Mr. Shultz, a former secretary of labor, Treasury and state, is a distinguished fellow at Stanford University’s Hoover Institution. Ms. Albright, a former secretary of state and permanent representative to the United Nations, is a chairwoman of the Albright-Stonebridge Group.
BY GERTRUDE MAJYAMBERE, 28 AUGUST 2012
Government’s efforts to tackle poverty are bearing fruits courtesy of the fast growth of the microfinance sector. According to statistics, loans disbursed through the sector rose by 25 per cent in the first six months of 2012.
By the end of June 2012, a total of 362 out of 416 saccos were fully licensed, up from 139 at the same period last year. The microfinance sector is comprised of microfinance institutions and savings and credit cooperatives commonly known as saccos.
A recent monetary policy statement indicates that gross loans increased by 25.7 per cent to Rwf51.7 billion from Rwf40.7 billion, while deposits increased by 23.3 per cent from Rwf45.8 billion to Rwf56.5 billion, from December 31, 2011 to June 30, 2012.
The performance of microfinance institutions is mainly attributed to the growth of UMURENGE SACCOs. Umurenge SACCO is a government initiative as elaborated in the Vision 2020 development agenda that aims to increase access of financial services to citizens. The total assets of Umurenge Saccos increased by 22.2 per cent from Rwf77.4 billion to Rwf94.6 billion by June this year.
The microfinance policy was introduced as an addition to the other types of small and medium financing as a result of the country’s enthusiasm to bring down poverty to acceptable levels through access to financial services.
According to Joseph Museruka, the Managing Director of Umwalimu Sacco, a teachers’ savings and credit cooperative, his sacco is registering fast growth while its structure is ever-changing.
“We work closely with local leaders especially at the district level and we intend to go down to the sector and cell levels to reach out to as many clients as possible,” he says.
The sacco initially gave members a maximum loan of Rwf3m which has since increased to Rfw15m.
Out of the 60,000 teachers in the country, 36,000 are registered members of the cooperative with over 34,000 benefiting from its loaning scheme.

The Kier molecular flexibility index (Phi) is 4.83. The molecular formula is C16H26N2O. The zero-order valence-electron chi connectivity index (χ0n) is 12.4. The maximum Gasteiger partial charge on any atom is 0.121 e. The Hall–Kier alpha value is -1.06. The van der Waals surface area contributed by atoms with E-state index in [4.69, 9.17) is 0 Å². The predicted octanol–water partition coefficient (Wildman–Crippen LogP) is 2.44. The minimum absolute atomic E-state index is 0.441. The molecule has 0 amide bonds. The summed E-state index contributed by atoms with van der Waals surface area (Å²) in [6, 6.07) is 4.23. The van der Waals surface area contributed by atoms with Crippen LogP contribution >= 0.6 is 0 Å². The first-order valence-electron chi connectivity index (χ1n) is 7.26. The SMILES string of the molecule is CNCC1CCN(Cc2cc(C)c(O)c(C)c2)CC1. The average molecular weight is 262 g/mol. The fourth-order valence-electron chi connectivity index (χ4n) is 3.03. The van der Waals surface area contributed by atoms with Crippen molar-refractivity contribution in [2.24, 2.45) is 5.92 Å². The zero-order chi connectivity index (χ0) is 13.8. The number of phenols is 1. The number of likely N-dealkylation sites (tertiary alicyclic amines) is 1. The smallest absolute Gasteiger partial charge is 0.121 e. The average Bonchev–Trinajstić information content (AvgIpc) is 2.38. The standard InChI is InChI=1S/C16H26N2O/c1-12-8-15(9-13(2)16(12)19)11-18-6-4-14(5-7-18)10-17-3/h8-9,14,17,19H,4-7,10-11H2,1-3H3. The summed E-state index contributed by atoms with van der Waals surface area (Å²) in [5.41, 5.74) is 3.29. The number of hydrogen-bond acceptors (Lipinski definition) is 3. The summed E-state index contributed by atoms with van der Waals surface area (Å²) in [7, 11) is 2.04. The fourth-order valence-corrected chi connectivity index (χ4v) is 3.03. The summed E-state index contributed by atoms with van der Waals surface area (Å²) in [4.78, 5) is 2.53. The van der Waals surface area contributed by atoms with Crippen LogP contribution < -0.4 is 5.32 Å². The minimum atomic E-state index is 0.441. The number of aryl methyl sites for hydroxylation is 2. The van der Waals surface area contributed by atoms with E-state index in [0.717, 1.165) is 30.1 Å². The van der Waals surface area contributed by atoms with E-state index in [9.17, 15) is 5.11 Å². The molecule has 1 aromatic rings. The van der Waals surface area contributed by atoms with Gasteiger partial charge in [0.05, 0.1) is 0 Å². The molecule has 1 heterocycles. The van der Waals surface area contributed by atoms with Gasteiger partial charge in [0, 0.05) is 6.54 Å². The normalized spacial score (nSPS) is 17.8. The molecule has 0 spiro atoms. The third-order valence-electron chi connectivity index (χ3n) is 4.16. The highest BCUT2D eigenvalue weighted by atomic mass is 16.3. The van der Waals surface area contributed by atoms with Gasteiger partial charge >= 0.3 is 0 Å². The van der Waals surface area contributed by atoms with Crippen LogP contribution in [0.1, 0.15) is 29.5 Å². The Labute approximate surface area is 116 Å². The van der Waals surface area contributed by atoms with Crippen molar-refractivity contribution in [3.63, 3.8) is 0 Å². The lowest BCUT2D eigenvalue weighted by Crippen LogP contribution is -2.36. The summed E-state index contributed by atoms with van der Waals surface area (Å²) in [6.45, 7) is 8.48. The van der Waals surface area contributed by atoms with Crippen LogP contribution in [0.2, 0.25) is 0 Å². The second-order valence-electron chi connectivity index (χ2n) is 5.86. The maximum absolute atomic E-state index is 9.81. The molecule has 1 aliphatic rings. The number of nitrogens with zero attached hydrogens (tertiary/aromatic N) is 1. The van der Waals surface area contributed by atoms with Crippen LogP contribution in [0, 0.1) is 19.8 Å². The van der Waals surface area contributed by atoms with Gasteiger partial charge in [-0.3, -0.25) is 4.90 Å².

The main advantage of saccos is their low levels of nonperforming loans that reduced from 12 per cent to 8.3 per cent by June this year. The Umurenge Saccos registered a decline of 2.6 per cent in the NPL rate at the end of June 2012 from 5.6 per cent at the end of December 2011, while that of other MFIs stood at 9.7 per cent decreasing from 12.9 per cent at the same period.
Elimination of nonperforming loans
To reduce the rate of nonperforming loans, Museruka says Umwalimu Sacco hired lawyers to follow up on clients defaulting on loan repayment.
“Once they get to know a lawyer is following up their case, they pay because they fear measures that may be taken after failure to pay,” Museruka said.
He added that the sacco works with districts to channel the salaries of those who changed jobs or location.
Central bank figures show that as of June 2012, Umurenge sacco deposits accounted for Rwf30.2 billion against Rwf22 billion while gross loans were up at Rwf10.0 billion from Rwf4.7 billion at the end December 2011. Total assets increased by 40.6 per cent to Rwf40.8 billion June 2012 as opposed to Rwf 29 billion during the same period last year.
The Managing Director of Inkigi microfinance, Delphin Ngamije, says the sector has built confidence because of enhanced operations and general management.
According to Ngamije, MFIs have built capacity through different trainings in loan analysis and management of portfolio at risk.
“We enhanced our risk management system and loan analysis with a specific department on risk management,” he notes. Also a department responsible for studying and approving loans of above Rwf6 million was established.
In a bid to continuously operate the low ratio of non performing loans, he said, they work closely with local leaders and police by providing them with a list of defaulters and jointly follow up on the dossier of each client.
Strong measures are also taken upon employees who reportedly approve loans based on their relationship with a client.
“The system is computerised and centralised thus monitoring all activities being done by our branches across the country,” he points out.
Better standards of living
The high growth of the microfinance sector has fuelled expansion of private enterprises and facilitated job creation among the poor thereby allowing wealth creation to trickle down to low income groups.
The Director General of Rwanda Agricultural Board, Alex Kanyankole says the microfinance sector has significantly helped rural communities especially farmers to purchase agriculture inputs and other tools to boost production.
“Because of the loans, production per tree has doubled and we have seen farmers replacing old trees,” Kanyankole observes.
Jeremie Iyakaremye, a farmer and head of coffee farmers’ federation in Kirehe District says that through Saccos and microfinance institutions, farmers have managed to save and improve their farms.
“I channel the salary (Rwf50, 000) of my worker to a Sacco and because of this, he manages to get small loans to buy fertilisers or anything that could help improve his farm or life,” he explains.
According Iyakaremye, many farmers show willingness to save unlike before when they were hesitant to embrace the initiative.
“In brief, it came as a solution to integrate the poor to the system and allow them to benefit from the expansion in economic activities, trading and wealth creation,” he says.